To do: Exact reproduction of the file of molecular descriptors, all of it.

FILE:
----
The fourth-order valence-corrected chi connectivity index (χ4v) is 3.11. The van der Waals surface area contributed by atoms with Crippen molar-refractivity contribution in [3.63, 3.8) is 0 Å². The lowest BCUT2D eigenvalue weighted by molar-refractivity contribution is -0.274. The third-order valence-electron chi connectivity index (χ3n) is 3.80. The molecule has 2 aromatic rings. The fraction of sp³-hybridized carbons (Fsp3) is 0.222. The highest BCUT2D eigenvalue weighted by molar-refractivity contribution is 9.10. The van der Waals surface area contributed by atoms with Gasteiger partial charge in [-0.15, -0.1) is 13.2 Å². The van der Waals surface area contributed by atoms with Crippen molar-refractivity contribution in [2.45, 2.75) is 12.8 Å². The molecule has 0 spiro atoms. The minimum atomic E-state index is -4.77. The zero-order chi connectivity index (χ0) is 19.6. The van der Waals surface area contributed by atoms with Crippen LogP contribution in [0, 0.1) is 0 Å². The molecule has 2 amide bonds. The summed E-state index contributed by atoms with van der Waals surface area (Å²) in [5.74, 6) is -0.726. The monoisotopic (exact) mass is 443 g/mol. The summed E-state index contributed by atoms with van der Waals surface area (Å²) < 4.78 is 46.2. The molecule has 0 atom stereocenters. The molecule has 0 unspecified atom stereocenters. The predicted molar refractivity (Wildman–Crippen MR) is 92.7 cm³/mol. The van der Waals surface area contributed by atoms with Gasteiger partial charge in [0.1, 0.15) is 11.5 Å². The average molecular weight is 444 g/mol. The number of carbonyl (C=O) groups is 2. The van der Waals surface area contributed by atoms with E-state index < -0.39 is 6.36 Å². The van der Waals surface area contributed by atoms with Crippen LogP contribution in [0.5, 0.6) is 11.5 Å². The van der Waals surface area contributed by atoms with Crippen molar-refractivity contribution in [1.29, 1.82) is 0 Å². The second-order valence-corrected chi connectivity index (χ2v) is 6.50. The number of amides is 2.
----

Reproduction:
The fourth-order valence-corrected chi connectivity index (χ4v) is 3.11. The van der Waals surface area contributed by atoms with Crippen molar-refractivity contribution in [3.63, 3.8) is 0 Å². The lowest BCUT2D eigenvalue weighted by molar-refractivity contribution is -0.274. The third-order valence-electron chi connectivity index (χ3n) is 3.80. The molecule has 2 aromatic rings. The fraction of sp³-hybridized carbons (Fsp3) is 0.222. The highest BCUT2D eigenvalue weighted by molar-refractivity contribution is 9.10. The van der Waals surface area contributed by atoms with Gasteiger partial charge in [-0.15, -0.1) is 13.2 Å². The van der Waals surface area contributed by atoms with Crippen molar-refractivity contribution in [2.45, 2.75) is 12.8 Å². The molecule has 0 spiro atoms. The minimum atomic E-state index is -4.77. The zero-order chi connectivity index (χ0) is 19.6. The van der Waals surface area contributed by atoms with Crippen LogP contribution in [0, 0.1) is 0 Å². The molecule has 2 amide bonds. The summed E-state index contributed by atoms with van der Waals surface area (Å²) in [5.74, 6) is -0.726. The monoisotopic (exact) mass is 443 g/mol. The summed E-state index contributed by atoms with van der Waals surface area (Å²) < 4.78 is 46.2. The molecule has 0 atom stereocenters. The molecule has 0 unspecified atom stereocenters. The predicted molar refractivity (Wildman–Crippen MR) is 92.7 cm³/mol. The van der Waals surface area contributed by atoms with Gasteiger partial charge in [0.1, 0.15) is 11.5 Å². The average molecular weight is 444 g/mol. The number of carbonyl (C=O) groups is 2. The van der Waals surface area contributed by atoms with E-state index < -0.39 is 6.36 Å². The van der Waals surface area contributed by atoms with Crippen LogP contribution in [0.5, 0.6) is 11.5 Å². The van der Waals surface area contributed by atoms with Crippen molar-refractivity contribution in [1.29, 1.82) is 0 Å². The second-order valence-corrected chi connectivity index (χ2v) is 6.50. The number of amides is 2.